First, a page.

Breaking even? This is break point for Leeds

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The Independent Football

The first item to catch the eye of anyone logging on to the official Leeds United website announces: "Loans available". It is an appropriate symbol of an era that will be on the verge of ending in the ignominy of relegation should Portsmouth take all three points from the match at Elland Road kicking off, bizarrely, at 11.30 this morning.

The first item to catch the eye of anyone logging on to the official Leeds United website announces: "Loans available". It is an appropriate symbol of an era that will be on the verge of ending in the ignominy of relegation should Portsmouth take all three points from the match at Elland Road kicking off, bizarrely, at 11.30 this morning.

The loans in question are for 20-year season tickets, which the club hoped to sell in sufficient numbers (2,000) to raise £8m. Like the best-laid schemes of the previous Peter Ridsdale regime, that little plan has gone somewhat awry, fewer than 100 hard-nosed Yorkshire folk having been persuaded to part with their brass. It was all part of the "sound, robust business plan" outlined by Geoffrey Richmond, football consultant to the consortium that took over the club on 22 February.

Exactly two months later, Richmond, hugely unpopular with Leeds supporters, had gone, and a second takeover, by local businessman Steve Parkin, was being negotiated. Parkin was confident on Thursday night that an offer of £20m would make him majority shareholder, ending the short-lived reign of Gerald Krasner, only to discover that the board had had a change of heart.

The chairman and his allies are also believed to have become as concerned as the fans that Richmond was exercising too much influence despite investing no money - a charge levelled at him before he left the club's neighbours Bradford City, who had huge debts and soon went into administration. His son David remains commercial director and has to decide where his loyalties lie. It is even possible Leeds have not seen the last of Richmond snr should the Parkin takeover be resurrected.

That may depend on how desperately short of funds Leeds find themselves. Indications are that their predicament is every bit as bad as the team's and that Krasner's long woolly Leeds scarf, which briefly brought a touch of colour to the directors' box, may end up being used to wipe away tears. Yesterday they were putting on a brave front, Peter Lorimer, the board member with responsibility for media affairs, echoing the Krasner mantra: "This board saved the football club. Just knowing the club is going to be around is a big bonus to everybody. If we do have to go down, we'll go that route and bounce back."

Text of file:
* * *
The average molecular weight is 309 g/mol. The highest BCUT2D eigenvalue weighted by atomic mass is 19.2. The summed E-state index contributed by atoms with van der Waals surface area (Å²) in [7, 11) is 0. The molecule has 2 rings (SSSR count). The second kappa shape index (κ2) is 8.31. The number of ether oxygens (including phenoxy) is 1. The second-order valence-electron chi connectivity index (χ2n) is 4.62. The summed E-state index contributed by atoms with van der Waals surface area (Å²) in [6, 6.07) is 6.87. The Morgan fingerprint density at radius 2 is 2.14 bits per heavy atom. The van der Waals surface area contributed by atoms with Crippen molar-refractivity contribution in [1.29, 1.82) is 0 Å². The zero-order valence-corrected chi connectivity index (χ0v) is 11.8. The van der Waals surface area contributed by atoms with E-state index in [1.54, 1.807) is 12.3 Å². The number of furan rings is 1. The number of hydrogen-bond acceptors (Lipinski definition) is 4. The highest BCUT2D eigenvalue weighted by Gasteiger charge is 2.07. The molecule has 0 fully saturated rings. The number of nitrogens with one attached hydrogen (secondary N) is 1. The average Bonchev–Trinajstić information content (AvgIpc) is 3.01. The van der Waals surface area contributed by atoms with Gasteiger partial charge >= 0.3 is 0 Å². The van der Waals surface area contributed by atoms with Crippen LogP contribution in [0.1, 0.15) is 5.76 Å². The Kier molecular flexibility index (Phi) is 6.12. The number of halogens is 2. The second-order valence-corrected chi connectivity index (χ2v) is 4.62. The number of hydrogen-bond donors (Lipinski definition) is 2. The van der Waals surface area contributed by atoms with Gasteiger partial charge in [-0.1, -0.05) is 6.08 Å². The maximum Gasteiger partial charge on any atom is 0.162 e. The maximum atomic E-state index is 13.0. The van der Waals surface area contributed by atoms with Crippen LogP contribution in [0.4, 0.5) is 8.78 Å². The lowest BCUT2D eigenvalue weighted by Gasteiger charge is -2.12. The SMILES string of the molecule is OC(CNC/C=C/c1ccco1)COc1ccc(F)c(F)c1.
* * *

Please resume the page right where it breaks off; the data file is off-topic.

Few believe it will be that simple. Leeds may just about have managed to avoid administration thanks to the efforts of Trevor Birch, who acted as chief executive. Their ongoing difficulty, as he well knew even after Krasner's consortium had cleared all but £20m of the existing debt, was how to break even on a day-to-day basis, which cannot be done in any division on the existing wage structure. Hence the appeal for further investment, which Parkin felt he had answered.

A sum of £11m will be removed from the wage bill when David Batty, Lucas Radebe, Jason Wilcox, Michael Bridges and four players currently on loan are released at the end of the season. It will be necessary to add the names of Paul Robinson and Mark Viduka, if not Alan Smith, simply to repay £15m lent on a short-term basis by Jack Petchey, the ubiquitous East End time-share and property dealer who was previously a director of West Ham and chairman of Watford and now owns a chunk of Aston Villa.

Lorimer wants Smith to stay even in the event of relegation, but that is a forlorn hope. Prospects of staying up will be equally forlorn if Portsmouth, buoyed by their deserved victory over Manchester United, are not beaten this morning. The gap between them is five points, with Harry Redknapp's team having a game in hand on Tuesday week at home to Arsenal, who should already be champions by then. Portsmouth's new confidence is reflected in improved away form.

The key to Leeds' survival remains their home games. In a favourable run of fixtures at Elland Road they have beaten Manchester City and Leicester but failed to defeat Everton, which was a much worse result in the circumstances than losing 5-0 at Highbury nine days ago. Now Viduka is suspended after his stupid sending-off against Leicester and a clutch of midfielders are missing.

A 6-1 defeat at Fratton Park in November cost Peter Reid his job; the cost of losing by any margin today hardly bears thinking about, though the Nationwide should, after all, be a place to learn about financial management.

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